To keep his family of four entertained, Ben Emery pays about $180 a month for Spectrum TV and internet service, Netflix, Amazon Prime and Hulu. He gets Amazon mostly for free shipping and Hulu in part because his 5-year-old daughter likes Teen Titans Go.

"Netflix and Hulu got in early, so that's where I'm willing to invest my money," said Emery, 41, a bank risk officer who lives in Kernersville, N.C. "I don't have unlimited funds."

Consumers such as Emery represent an inconvenient truth for the burgeoning online video industry. Just 16 percent of U.S. broadband homes subscribe to three or more video services, according to researcher Parks Associates. And nearly two-thirds of TV homes already get at least one of the big three: Netflix, Amazon Prime, or Hulu, according to Nielsen.

That's the dilemma for the growing ranks of providers, now pegged by Parks Associates at about 200 in the U.S. alone. Earlier this month, AT&T Inc. said it will introduce a service with HBO and other fare from its recent Time Warner Inc. purchase, while Hollywood mogul Jeffrey Katzenberg disclosed details of his upcoming offer for high-end, short-form video. They'll debut late next year — about when Walt Disney Co.'s new online channel is launched.

"You definitely could argue there are too many," said Laura Martin, an analyst at Needham & Co.

Media executives say they're confident that the digital frontier is big enough for more paid video services. They're gambling that a rising number of cable TV cord-cutters will enlarge the pool of customers. But they also recognize that there are limits to consumer spending.

John Stankey, head of AT&T Inc.'s WarnerMedia, said recently that he thought the market could sustain  two to 10 online video services. The phone giant put him in charge of Warner Bros., HBO, and Turner Broadcasting after completing its $85 billion takeover of Time Warner Inc.

"What I do know is that we'd better be at that table," he said at Vanity Fair's New Establishment Summit in Beverly Hills.

Netflix and Amazon already have a substantial lead, with more than 130 million and 100 million subscribers worldwide, respectively. Netflix already claims almost half of U.S. households as customers. Only a small number of other paid streaming services, such as HBO Now, have gained more than five  million subscribers.

As more online services enter the fray, some are seeing growth slow. Dish Network Corp.'s Sling TV — the most popular of the cable-TV replacements called "skinny bundles" — added just 41,000 subscribers last quarter, down from about 120,000 a year ago.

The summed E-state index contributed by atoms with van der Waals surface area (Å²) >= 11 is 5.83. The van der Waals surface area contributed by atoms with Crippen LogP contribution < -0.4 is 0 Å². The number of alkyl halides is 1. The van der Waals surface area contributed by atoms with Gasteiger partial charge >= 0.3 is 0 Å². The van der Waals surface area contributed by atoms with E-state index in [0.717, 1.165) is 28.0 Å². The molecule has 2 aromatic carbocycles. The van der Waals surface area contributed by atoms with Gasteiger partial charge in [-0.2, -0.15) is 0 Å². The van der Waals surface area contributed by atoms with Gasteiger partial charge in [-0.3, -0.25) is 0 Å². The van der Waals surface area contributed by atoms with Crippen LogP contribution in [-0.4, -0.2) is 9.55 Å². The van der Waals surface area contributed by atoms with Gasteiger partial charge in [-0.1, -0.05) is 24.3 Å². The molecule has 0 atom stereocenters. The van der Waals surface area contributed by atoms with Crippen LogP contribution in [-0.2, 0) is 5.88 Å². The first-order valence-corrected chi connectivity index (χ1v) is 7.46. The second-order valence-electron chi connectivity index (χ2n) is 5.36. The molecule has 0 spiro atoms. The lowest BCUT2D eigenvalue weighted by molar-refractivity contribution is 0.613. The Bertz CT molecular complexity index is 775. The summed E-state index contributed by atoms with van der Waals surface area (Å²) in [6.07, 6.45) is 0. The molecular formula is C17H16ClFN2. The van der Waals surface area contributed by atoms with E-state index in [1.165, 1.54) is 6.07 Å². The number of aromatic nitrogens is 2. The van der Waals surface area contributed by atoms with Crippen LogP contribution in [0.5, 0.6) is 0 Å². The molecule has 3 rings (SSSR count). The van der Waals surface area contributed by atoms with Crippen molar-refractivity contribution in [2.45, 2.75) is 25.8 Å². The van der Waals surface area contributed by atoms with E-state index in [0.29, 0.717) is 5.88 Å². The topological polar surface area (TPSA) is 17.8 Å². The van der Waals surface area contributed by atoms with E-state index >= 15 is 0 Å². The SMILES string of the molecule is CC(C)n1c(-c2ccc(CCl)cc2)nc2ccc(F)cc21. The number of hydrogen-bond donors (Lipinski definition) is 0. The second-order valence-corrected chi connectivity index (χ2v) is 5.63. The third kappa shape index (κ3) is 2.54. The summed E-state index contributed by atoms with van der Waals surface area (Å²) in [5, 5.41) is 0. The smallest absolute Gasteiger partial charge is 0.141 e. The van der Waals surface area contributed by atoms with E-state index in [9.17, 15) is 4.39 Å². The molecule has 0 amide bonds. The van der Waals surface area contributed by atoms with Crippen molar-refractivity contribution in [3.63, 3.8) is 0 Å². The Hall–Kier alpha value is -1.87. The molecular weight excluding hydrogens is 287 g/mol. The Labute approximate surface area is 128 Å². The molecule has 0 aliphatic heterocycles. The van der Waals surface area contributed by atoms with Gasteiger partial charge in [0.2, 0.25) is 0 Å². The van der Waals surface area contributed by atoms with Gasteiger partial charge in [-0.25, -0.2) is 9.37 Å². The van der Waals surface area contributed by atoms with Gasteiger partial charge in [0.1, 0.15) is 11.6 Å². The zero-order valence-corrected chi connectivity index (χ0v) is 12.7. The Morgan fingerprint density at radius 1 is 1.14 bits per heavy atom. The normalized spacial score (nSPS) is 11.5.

Although Netflix added more subscribers than expected last quarter, most of its growth is coming from overseas. Some paid channels, such as the Warner Bros. service for Korean dramas, DramaFever, and NBC's comedy-focused Seeso, have shut down.

"Someday, there will have to be competition for wallet share," Netflix chief executive officer Reed Hastings said Tuesday on an earnings call. "We're not naive about that. But it seems very far off from everything we've seen."

The U.S. market, however, "may be near saturation" in terms of new homes that are willing to pay for streaming, according to Tony Maroulis, research manager at Ampere Analysis. That means growth will hinge on consumers willing to pay for multiple services, he said.

Companies such as Google's YouTube, Amazon, or AT&T may be more willing to lower prices and accept financial losses if video helps grow their other businesses, like online advertising, e-commerce, or wireless, said Gregory Williams, an analyst at Cowen & Co.

Others may need to spend lavishly on content to pull subscribers from Netflix, which has an annual programming budget of about $8 billion. Disney, for example, is laying out $71 billion for most of the entertainment assets of 21st Century Fox Inc. as part of a strategy to develop its own online services and pull content from Netflix.

Disney's lineup of Star Wars and Marvel properties could lure fans from Netflix after deals to provide the streaming company with those movies expires. AT&T could choose not to relicense reruns of Friends to Netflix when their deal lapses. The Warner Bros. sitcom remains popular in syndication.

"If it's a zero-sum game, Netflix has the most to lose," Martin said, because it has the most subscribers. "And if the pie grows, they have the least to gain."